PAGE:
Options timing is clearly the cause du jour of federal regulators — and the terror of executives. After announcing investigations into dozens of companies this past summer, the Securities and Exchange Commission and the Department of Justice filed charges against former executives at Brocade Communications Systems and Comverse Technology, sparking what most expect to be an ongoing volley (see On the Record).
While investigators continue to focus on backdated options, companies may well be nervous about regulators' interest in related practices known as spring-loading (timing grants to come ahead of good news) and bullet-dodging (offering them after bad news), both of which aim to capture presumed lows in stock prices for the options' strike prices. Last November, Analog Devices spent $3 million to settle spring-loading charges with the SEC. Cyberonics is still under investigation for issuing options to top officers following Food and Drug Administration approval of a new product but before the market opened. Many others, including Home Depot and Merrill Lynch, have been tainted by The Wall Street Journal's recent revelations that abnormally large numbers of options were issued soon after the tragedies of September 11.
Such practices, which some say were widely used at volatile technology companies, are not technically illegal, provided the company's compensation committee was not deceived in any way. "It's a pure governance issue rather than the violation of any law," says Michael Sirkin, a partner at Proskauer Rose and co-chair of the law firm's new stock-option task force. (In most cases, investigations related to spring-loading center on whether companies ran afoul of disclosure rules.)
In fact, SEC commissioner Paul Atkins even promoted such tactics as a way for cash-poor companies to get more bang for their buck with options. "It's only a paper gain and it still has to be earned," Atkins told CFO.
Yet, few others are advocating options timing these days. "It's a cloudy ethical issue — a very gray area — so we don't do it," says J.D. Sherman, CFO of Akamai Technologies Inc.
Governance experts agree. Building in quick paper gains "seems to cut against the very notion of incentive compensation," says Pat McGurn, executive vice president of Institutional Investor Services. Not to mention that, strictly speaking, options given under such conditions would be nearly impossible to fairly value for reporting purposes. "Having additional information causes the Black-Scholes model, along with most others, to break down," says Stacy Powell, national practice leader for CCA Strategies's equity compensation consulting practice. The models work on the presumption that all sides have equal information, she explains.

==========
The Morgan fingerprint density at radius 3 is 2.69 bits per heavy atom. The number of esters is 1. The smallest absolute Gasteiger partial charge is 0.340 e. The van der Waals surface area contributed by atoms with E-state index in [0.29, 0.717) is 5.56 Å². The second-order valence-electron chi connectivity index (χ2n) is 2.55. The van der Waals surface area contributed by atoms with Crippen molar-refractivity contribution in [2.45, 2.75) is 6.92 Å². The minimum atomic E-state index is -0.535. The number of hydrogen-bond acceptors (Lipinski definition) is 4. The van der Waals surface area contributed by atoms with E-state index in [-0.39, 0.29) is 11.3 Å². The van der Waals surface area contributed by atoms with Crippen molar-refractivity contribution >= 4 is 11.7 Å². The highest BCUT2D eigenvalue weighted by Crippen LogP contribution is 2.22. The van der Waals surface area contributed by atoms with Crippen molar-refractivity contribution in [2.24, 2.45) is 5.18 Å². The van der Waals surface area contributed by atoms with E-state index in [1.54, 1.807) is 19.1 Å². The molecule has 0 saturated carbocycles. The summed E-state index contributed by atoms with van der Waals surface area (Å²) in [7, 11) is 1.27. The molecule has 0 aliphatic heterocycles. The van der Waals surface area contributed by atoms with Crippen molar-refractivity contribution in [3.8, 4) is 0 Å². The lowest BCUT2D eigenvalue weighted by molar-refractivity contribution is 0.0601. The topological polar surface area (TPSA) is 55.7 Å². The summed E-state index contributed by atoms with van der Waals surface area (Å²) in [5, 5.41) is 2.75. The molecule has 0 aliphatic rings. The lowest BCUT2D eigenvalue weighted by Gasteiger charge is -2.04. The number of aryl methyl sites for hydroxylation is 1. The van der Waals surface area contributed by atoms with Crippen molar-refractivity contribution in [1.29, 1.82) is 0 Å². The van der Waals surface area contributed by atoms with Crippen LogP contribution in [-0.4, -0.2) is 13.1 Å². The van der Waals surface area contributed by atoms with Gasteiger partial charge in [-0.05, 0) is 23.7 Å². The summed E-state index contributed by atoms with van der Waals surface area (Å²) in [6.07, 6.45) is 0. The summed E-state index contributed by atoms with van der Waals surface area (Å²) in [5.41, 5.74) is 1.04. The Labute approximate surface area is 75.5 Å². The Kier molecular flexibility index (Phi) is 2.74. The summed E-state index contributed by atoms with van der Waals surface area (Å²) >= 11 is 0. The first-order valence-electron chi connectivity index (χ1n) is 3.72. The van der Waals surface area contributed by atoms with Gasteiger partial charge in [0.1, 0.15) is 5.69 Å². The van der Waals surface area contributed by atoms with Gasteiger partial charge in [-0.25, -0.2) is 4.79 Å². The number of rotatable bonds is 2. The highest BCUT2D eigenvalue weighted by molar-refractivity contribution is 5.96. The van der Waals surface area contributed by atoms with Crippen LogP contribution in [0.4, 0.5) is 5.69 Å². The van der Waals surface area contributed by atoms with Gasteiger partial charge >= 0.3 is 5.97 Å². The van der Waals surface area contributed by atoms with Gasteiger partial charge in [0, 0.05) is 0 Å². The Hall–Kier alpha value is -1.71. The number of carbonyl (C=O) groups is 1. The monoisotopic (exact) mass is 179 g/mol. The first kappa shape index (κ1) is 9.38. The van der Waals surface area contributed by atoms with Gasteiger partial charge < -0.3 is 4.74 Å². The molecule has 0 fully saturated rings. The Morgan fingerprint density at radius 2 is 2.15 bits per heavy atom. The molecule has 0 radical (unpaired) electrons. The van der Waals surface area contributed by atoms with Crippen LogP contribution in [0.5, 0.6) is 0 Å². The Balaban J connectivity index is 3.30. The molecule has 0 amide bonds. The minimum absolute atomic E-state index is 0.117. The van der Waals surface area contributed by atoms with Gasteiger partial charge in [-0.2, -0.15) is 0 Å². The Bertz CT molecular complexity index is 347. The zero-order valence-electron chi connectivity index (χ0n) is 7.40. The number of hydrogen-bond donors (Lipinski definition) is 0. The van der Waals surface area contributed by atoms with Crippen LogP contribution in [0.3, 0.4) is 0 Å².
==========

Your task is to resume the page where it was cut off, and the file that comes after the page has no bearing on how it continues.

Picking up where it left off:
In August, the SEC issued new rules on executive-compensation reporting that require the disclosure of the rationale behind options grants. Many companies are also moving to make grants at specific times each year, to avoid the appearance of opportunistic timing. — Alix Nyberg Stuart
Checkups on Providers Miss the Mark
SAS-70 audits assess the internal controls, in particular the data-security controls, of outsourcing providers. These checks have become a regular part of Section 404 compliance. The problem is, they cost a lot, and "it isn't clear that they are all that effective," says Jonathan G. Gossels, president of information security firm SystemExperts.
Part of the issue is that SAS-70 audits are not standardized; each accounting firm performs them differently. "If I were a CFO, I would want to know that my outsourcers have been measured against an objective standard, not one the auditor made up," says Gossels. Some audits, he says, look only at existing policies, not best practices. For example, if a company does not have a policy to prevent new data servers from being deployed with their default passwords, there is no guarantee that the audit will uncover it. Another problem is that the audits don't necessarily test every one of the outsourcing provider's facilities.
Larry Runge, CFO of dbaDirect, a data-infrastructure management firm, says the concerns are misguided. While he agrees that client firms need to ask about audit criteria, he is comfortable with the level of assurance the audit provides. More to the point, he says, "I don't see another alternative."
But Gossels has another suggestion: abandon the SAS-70 audit in favor of a "more comprehensive" international standard, such as ISO 27002. Rather than allow negotiation on procedures, ISO 27002 sets specific standards that must be met to earn what Gossels considers a meaningful seal of approval. — Rob Garver
States Go Their Own Way